Posted By Susan Shen, UCB Intern, UCOP. The conventional image of a librarian is often someone behind a desk taking inventory of books. As Director of Educational Technology Initiatives for the UCSF Library, Gail Persily is so much more.
Persily went to Grinnell College in Iowa, where she majored in history and minored in Russian literature. “I loved literature in a historical context, and I almost did an independent major, but I was too lazy!” she said. True to her love for history and culture, Gail traveled the world before settling down in San Francisco and getting her master’s degree in library and information studies from UC Berkeley.
While a student at UCB, Persily worked at the Pacific Film Archives designing a database to manage their film collection, and then became a librarian at a television news station. But she longed to further develop her technical skills. She said, “You have to put out the news every day, and in this production environment, there wasn’t enough time to improve how we did it.”
Opportunity knocked in 1990. The UCSF Library was about to move to a new location to expand its services for faculty and students, provide an online catalog, and set up computers for users to do their own database searches. The library was looking for people to help institute these services, and Persily joined the team.
Persily remembered that “there was an exciting feeling of getting things ready.” She started out as a systems analyst, determining what technology the library staff needed on their desktops to support this new environment. Now, as director focused on technology to support education, Persily oversees two teams. One is the IT support group, which runs several computer labs and a walk-in help desk for students. The other is the learning technologies group, which supports the creation of video content, audio, and e-learning modules and manages the campus learning management system. In addition to running these services, Persily works closely with the education leadership to plan services and systems that meet the dynamic educational technology needs at UCSF.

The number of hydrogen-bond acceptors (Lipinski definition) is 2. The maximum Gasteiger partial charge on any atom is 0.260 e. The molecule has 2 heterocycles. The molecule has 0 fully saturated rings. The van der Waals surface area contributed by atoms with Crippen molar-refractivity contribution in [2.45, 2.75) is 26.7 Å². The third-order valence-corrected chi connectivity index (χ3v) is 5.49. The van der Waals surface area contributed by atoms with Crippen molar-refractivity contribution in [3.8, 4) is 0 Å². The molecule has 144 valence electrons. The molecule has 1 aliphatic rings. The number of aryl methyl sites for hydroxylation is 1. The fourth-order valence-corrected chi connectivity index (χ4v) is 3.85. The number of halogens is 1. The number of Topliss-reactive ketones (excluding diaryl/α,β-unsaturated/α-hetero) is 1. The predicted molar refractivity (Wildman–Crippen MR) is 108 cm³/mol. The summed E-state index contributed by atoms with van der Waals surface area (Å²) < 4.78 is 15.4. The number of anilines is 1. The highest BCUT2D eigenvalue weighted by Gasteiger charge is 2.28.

“When I went into libraries as a career, I wanted to work in a place where I could provide solutions that were customized to meet users’ needs,” she said. With the help of her staff, which she mentioned receive frequent accolades from their customers, she is fulfilling this dream, and helping students and faculty along the way.
Photo credit: Sean Gabriel McClelland
So nice to see you again Gail.
I still remember the good old days when educational technology was all about fooling around with HyperCard stacks.